Dresses Quotes

Quotes tagged as "dresses" Showing 1-30 of 45
Coco Chanel
“Dress shabbily and they remember the dress; dress impeccably and they remember the woman.”
Coco Chanel

Yves Saint-Laurent
“Over the years I have learned that what is important in a dress is the woman who is wearing it.”
Yves Saint Laurent

Isabel Wolff
“What I really love about them... is the fact that they contain someone's personal history...I find myself wondering about their lives. I can never look at a garment... without thinking about the woman who owned it. How old was she? Did she work? Was she married? Was she happy?... I look at these exquisite shoes, and I imagine the woman who owned them rising out of them or kissing someone...I look at a little hat like this, I lift up the veil, and I try to imagine the face beneath it... When you buy a piece of vintage clothing you're not just buying the fabric and thread - you're buying a piece of someone's past.”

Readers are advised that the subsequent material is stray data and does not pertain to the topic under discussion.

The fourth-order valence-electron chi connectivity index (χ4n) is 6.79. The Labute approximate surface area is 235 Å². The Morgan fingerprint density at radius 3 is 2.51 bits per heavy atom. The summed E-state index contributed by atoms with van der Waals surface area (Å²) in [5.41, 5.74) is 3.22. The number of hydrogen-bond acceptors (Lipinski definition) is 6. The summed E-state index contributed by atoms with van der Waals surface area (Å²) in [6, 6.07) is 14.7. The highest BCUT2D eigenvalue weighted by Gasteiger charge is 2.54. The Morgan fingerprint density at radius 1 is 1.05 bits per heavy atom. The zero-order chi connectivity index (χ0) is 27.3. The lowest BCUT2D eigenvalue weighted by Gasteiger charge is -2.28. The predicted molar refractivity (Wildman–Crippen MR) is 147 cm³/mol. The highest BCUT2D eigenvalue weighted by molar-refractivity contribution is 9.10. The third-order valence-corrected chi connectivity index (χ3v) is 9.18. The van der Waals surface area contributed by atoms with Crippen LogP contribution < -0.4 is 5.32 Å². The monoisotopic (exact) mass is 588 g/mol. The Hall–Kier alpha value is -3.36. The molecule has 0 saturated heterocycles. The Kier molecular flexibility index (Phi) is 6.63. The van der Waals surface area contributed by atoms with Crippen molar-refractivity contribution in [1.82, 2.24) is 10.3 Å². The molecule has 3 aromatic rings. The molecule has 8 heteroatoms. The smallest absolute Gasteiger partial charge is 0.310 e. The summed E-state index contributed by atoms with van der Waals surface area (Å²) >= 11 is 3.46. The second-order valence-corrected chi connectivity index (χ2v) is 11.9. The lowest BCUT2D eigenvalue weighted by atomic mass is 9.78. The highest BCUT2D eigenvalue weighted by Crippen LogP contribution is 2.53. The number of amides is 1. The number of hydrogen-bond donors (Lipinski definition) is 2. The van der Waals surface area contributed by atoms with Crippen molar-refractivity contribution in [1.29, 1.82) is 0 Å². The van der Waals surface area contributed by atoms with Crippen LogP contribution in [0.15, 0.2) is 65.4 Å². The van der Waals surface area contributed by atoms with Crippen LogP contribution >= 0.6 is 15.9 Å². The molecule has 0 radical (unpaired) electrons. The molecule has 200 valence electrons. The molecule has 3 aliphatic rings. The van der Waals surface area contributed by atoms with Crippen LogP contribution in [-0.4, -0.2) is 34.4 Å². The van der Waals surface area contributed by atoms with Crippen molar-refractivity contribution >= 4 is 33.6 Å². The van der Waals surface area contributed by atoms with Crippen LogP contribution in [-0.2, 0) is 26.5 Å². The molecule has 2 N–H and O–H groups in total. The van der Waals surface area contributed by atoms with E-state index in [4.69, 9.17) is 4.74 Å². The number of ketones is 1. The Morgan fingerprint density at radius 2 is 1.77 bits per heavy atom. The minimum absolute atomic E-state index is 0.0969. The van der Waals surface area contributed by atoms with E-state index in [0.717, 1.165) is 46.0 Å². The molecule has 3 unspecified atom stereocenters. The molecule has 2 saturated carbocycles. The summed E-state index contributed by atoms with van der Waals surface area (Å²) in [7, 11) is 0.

Isabel Wolff, A Vintage Affair

Alfred Tennyson
“And down I went to fetch my bride:
But, Alice, you were ill at ease;
This dress and that by turns you tried,
Too fearful that you should not please.
I loved you better for your fears,
I knew you could not look but well;
And dews, that would have fall'n in tears,
I kiss'd away before they fell.”
Alfred Lord Tennyson

Dia Reeves
“It's easier to be careful in dresses. You have to be or you end up flashing your underclothes or destroying beautiful fabric. Dresses force you to be on guard.”
Dia Reeves, Bleeding Violet

Shan Sa
“To other women the choice of clothes was a form of ingenious exhibition, a shameless seduction. To me, dresses were like a breastplate that I put on to set off to war against this life.”
Shan Sa, Empress

Philip Reeve
“The Scriven men wore stack-heeled boots and pearl-studded evening coats; the ladies in their vast skirts looked like mythical creatures, half woman, half sofa.”